Fitzgerald and Filip Przybysz, Neoteric’s director of marketing and communications, were in Phoenix to take part in the filming of Bubba’s Hover. While there, Fitzgerald trained Watson in how to pilot the hovercraft and even makes an appearance in the video, which had received nearly 5 million “hits” late Friday.
Watson was a careful pilot of the hovercraft, “and wisely so,” Fitzgerald said.
The video was shot at The Raven, a Phoenix golf course early in the morning before golfers showed up. The gang at Thinkmodo were terrified that a golfer would take a cell phone picture of Bubba in the vehicle and ruin the April 2 release date surprise, Fitzgerald said. As a result, they all worked hard to stay far away from golfers and others at the course.
After the successful video shoot in Phoenix, Fitzgerald had to again take the BW1, as the hovercraft was named, to New York for its appearance on the NBC Today Show. For that, Thinkmodo again produced a video, this time featuring the program’s hosts Matt Lauer and Al Roker driving the craft.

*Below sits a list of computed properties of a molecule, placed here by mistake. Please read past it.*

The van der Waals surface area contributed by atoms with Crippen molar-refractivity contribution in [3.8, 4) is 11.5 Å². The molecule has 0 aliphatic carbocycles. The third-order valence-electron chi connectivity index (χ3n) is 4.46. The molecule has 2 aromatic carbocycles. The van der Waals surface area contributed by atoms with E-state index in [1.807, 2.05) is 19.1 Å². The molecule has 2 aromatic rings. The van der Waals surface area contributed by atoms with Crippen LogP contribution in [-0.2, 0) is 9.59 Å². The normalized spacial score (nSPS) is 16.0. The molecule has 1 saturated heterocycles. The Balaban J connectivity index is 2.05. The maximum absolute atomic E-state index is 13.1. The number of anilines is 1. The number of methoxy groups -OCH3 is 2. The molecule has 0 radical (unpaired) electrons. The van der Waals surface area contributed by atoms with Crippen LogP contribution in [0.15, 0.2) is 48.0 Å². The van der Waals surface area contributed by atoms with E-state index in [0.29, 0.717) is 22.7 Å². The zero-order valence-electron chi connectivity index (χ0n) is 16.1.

Fitzgerald trained Lauer on how to pilot the hovercraft.
“Matt, you’ve got to slow down and, whatever you do, you can’t cut the power,” Fitzgerald said he told Lauer, whom he described as an unusually skilled hovercraft pilot for a first-timer.
“He was terrific,” Fitzgerald said of Lauer. “He listened really well. He listened to the theory … On top of everything else, he was a terrific actor.”
Mind the lake
Making the BW1 cost around $50,000, Fitzgerald said. A standard hovercraft is about $35,000, but Neoteric went to a lot of effort to make Bubba’s Hover match perfectly with the other golf carts at The Raven. The four-seater craft also had to be secretly transported by trailer to Phoenix.
“We had to travel at nighttime,” Fitzgerald said. “They didn’t want anybody photographing this. We had to take all the bits off so it didn’t look like a golf cart.”